Staff and customers at Lincolnshire Co-op have raised a record £143,362.98 for the society’s charity of the year, the Alzheimer’s Society.
The money raised will fund life-changing dementia support through Dementia Support Workers for hundreds of families in local communities, and ensure that people living with dementia don’t have to face it alone.
From ice-bucket challenges and dress-up days to bake sales and raffles, colleagues from every part of the society have pitched in to boost the total by an average of £2,757 every week in 2014.
Sandra Wilcocks from Alford Butchery swapped her apron for waterproofs when she conquered Ben Nevis in a midnight walk. Together with her son, she raised more than £1,000.
As well as sponsoring many of the activities, generous customers have raised thousands of pounds buying Alzheimer’s Society forget-me-not pin badges in Lincolnshire Co-op’s outlets.
Staff members society-wide have contributed nearly £1,500 by donating the odd pence of their wages, while Salvation Army clothing banks in food store car parks have added £15,000 to the pot.
Meanwhile, Lincolnshire Co-op’s Miles for Memories challenge which took place during Co-operatives Fortnight last June saw colleagues cover some serious mileage and raise over £10,000 towards the total.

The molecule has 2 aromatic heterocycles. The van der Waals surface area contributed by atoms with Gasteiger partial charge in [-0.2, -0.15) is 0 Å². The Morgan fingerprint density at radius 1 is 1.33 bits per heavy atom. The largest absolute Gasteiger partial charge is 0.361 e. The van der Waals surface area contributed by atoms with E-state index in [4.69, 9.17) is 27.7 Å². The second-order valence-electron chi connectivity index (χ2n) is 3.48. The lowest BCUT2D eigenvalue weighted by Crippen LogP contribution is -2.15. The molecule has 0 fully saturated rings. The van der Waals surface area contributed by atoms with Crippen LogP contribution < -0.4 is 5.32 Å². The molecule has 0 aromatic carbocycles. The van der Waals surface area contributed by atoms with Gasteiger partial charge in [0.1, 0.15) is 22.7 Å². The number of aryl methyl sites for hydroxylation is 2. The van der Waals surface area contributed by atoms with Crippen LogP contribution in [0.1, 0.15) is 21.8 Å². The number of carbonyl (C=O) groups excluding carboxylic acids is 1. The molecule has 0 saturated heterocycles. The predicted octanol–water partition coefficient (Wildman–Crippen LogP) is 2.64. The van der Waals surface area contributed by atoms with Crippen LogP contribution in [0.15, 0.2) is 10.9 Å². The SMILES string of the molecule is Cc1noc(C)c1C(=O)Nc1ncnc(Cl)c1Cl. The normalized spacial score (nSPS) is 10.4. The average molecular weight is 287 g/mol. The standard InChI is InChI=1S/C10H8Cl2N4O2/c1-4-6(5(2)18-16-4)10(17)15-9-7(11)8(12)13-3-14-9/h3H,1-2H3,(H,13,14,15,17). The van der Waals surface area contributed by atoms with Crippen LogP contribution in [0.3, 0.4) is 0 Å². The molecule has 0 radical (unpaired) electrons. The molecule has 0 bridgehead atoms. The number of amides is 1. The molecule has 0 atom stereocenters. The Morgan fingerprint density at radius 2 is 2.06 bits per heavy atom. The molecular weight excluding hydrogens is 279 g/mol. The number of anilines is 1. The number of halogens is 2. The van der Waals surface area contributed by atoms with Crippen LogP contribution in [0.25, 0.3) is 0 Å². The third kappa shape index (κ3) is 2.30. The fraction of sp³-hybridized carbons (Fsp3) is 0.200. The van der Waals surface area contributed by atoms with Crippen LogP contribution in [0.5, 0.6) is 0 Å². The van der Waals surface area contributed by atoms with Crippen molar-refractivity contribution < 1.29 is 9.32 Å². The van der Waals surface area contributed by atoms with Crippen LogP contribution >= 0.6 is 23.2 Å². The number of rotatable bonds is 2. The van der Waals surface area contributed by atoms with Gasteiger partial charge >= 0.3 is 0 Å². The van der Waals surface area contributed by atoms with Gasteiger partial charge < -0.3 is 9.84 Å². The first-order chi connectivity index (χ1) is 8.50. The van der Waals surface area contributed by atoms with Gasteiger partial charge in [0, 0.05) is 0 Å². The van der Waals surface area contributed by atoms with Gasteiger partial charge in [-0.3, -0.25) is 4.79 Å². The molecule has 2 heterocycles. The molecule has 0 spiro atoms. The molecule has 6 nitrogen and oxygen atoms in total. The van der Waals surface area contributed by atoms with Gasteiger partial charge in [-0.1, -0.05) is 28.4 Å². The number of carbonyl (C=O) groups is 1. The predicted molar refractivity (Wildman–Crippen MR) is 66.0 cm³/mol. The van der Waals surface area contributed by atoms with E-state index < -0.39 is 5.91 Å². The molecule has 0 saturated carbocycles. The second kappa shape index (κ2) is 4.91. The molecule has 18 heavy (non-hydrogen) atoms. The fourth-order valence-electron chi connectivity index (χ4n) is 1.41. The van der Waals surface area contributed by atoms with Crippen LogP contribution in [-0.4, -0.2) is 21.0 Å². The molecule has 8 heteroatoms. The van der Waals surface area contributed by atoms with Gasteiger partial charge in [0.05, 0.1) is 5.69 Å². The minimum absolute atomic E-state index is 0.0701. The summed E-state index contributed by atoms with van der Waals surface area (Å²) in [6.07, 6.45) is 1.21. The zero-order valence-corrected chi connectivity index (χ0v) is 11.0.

Member recruitment manager Richard Whittaker said: “It’s fantastic that the hard work and dedication of our colleagues has paid off, allowing us to raise the highest ever total for our Charity of the Year.”
“It’s not just about raising money for us, we’ve also trained more than 300 colleagues to become Dementia Friends, The simple training helps to improve people’s understanding of dementia and the small things we can all do to make a difference in our local communities.”
Alzheimer’s Society services manager for Lincolnshire, Nasim Minhas, said: “We want to say a great big thank you to staff and customers of Lincolnshire Co-op whose amazing generosity has funded Alzheimer’s Society dementia support workers for the area.
“Being diagnosed with dementia can be a frightening and overwhelming experience, speaking to a Dementia Support Worker helps people take control of their lives and make sense of what is happening.
“There are more than 11,000 people living with dementia in the local area so this kind of support is vital to help people live well with the condition.”